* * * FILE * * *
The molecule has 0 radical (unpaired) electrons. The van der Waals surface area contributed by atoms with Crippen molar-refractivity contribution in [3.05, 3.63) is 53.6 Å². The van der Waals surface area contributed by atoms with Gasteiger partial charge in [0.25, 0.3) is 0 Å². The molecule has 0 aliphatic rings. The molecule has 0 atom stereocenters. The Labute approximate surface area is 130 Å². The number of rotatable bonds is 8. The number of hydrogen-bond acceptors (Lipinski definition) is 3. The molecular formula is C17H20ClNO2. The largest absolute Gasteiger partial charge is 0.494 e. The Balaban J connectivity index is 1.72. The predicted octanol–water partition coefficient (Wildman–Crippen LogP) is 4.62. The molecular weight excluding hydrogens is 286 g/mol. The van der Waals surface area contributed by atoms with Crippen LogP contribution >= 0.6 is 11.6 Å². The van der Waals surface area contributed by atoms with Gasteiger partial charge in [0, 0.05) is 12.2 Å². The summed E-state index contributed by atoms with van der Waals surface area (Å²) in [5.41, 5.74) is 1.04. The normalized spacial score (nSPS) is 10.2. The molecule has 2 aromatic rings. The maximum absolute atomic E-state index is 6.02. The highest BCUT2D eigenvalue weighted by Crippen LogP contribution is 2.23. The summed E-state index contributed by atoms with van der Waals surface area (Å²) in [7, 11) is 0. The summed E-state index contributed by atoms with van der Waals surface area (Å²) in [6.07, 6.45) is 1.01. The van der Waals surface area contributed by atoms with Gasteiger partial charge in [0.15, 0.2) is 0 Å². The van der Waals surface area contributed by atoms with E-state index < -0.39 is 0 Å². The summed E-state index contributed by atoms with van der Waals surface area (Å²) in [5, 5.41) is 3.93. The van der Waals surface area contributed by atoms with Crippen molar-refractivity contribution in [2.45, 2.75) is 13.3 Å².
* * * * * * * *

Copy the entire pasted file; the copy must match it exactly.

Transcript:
The molecule has 0 radical (unpaired) electrons. The van der Waals surface area contributed by atoms with Crippen molar-refractivity contribution in [3.05, 3.63) is 53.6 Å². The van der Waals surface area contributed by atoms with Gasteiger partial charge in [0.25, 0.3) is 0 Å². The molecule has 0 aliphatic rings. The molecule has 0 atom stereocenters. The Labute approximate surface area is 130 Å². The number of rotatable bonds is 8. The number of hydrogen-bond acceptors (Lipinski definition) is 3. The molecular formula is C17H20ClNO2. The largest absolute Gasteiger partial charge is 0.494 e. The Balaban J connectivity index is 1.72. The predicted octanol–water partition coefficient (Wildman–Crippen LogP) is 4.62. The molecular weight excluding hydrogens is 286 g/mol. The van der Waals surface area contributed by atoms with Crippen LogP contribution >= 0.6 is 11.6 Å². The van der Waals surface area contributed by atoms with Gasteiger partial charge in [0, 0.05) is 12.2 Å². The summed E-state index contributed by atoms with van der Waals surface area (Å²) in [5.41, 5.74) is 1.04. The normalized spacial score (nSPS) is 10.2. The molecule has 2 aromatic rings. The maximum absolute atomic E-state index is 6.02. The highest BCUT2D eigenvalue weighted by Crippen LogP contribution is 2.23. The summed E-state index contributed by atoms with van der Waals surface area (Å²) in [7, 11) is 0. The summed E-state index contributed by atoms with van der Waals surface area (Å²) in [6.07, 6.45) is 1.01. The van der Waals surface area contributed by atoms with Gasteiger partial charge in [0.15, 0.2) is 0 Å². The van der Waals surface area contributed by atoms with E-state index < -0.39 is 0 Å². The summed E-state index contributed by atoms with van der Waals surface area (Å²) in [5, 5.41) is 3.93. The van der Waals surface area contributed by atoms with Crippen molar-refractivity contribution in [2.45, 2.75) is 13.3 Å².